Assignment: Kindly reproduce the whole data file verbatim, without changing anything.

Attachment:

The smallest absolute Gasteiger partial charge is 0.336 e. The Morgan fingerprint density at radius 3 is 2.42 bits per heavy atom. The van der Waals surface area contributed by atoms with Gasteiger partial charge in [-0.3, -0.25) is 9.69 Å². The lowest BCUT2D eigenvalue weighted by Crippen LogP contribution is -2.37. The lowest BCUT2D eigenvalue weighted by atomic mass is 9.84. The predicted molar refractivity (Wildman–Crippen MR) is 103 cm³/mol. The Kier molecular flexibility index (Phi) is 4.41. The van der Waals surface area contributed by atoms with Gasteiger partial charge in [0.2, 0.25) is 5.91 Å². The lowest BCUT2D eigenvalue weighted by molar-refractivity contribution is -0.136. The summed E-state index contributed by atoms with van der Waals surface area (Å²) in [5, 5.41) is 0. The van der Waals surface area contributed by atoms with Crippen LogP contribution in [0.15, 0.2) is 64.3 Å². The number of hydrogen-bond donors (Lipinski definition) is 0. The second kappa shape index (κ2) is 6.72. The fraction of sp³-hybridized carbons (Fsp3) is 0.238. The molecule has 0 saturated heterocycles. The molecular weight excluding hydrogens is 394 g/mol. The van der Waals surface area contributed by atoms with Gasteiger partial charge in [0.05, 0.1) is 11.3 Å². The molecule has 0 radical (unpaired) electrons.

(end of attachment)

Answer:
The smallest absolute Gasteiger partial charge is 0.336 e. The Morgan fingerprint density at radius 3 is 2.42 bits per heavy atom. The van der Waals surface area contributed by atoms with Gasteiger partial charge in [-0.3, -0.25) is 9.69 Å². The lowest BCUT2D eigenvalue weighted by Crippen LogP contribution is -2.37. The lowest BCUT2D eigenvalue weighted by atomic mass is 9.84. The predicted molar refractivity (Wildman–Crippen MR) is 103 cm³/mol. The Kier molecular flexibility index (Phi) is 4.41. The van der Waals surface area contributed by atoms with Gasteiger partial charge in [0.2, 0.25) is 5.91 Å². The lowest BCUT2D eigenvalue weighted by molar-refractivity contribution is -0.136. The summed E-state index contributed by atoms with van der Waals surface area (Å²) in [5, 5.41) is 0. The van der Waals surface area contributed by atoms with Crippen LogP contribution in [0.15, 0.2) is 64.3 Å². The number of hydrogen-bond donors (Lipinski definition) is 0. The second kappa shape index (κ2) is 6.72. The fraction of sp³-hybridized carbons (Fsp3) is 0.238. The molecule has 0 saturated heterocycles. The molecular weight excluding hydrogens is 394 g/mol. The van der Waals surface area contributed by atoms with Gasteiger partial charge in [0.05, 0.1) is 11.3 Å². The molecule has 0 radical (unpaired) electrons.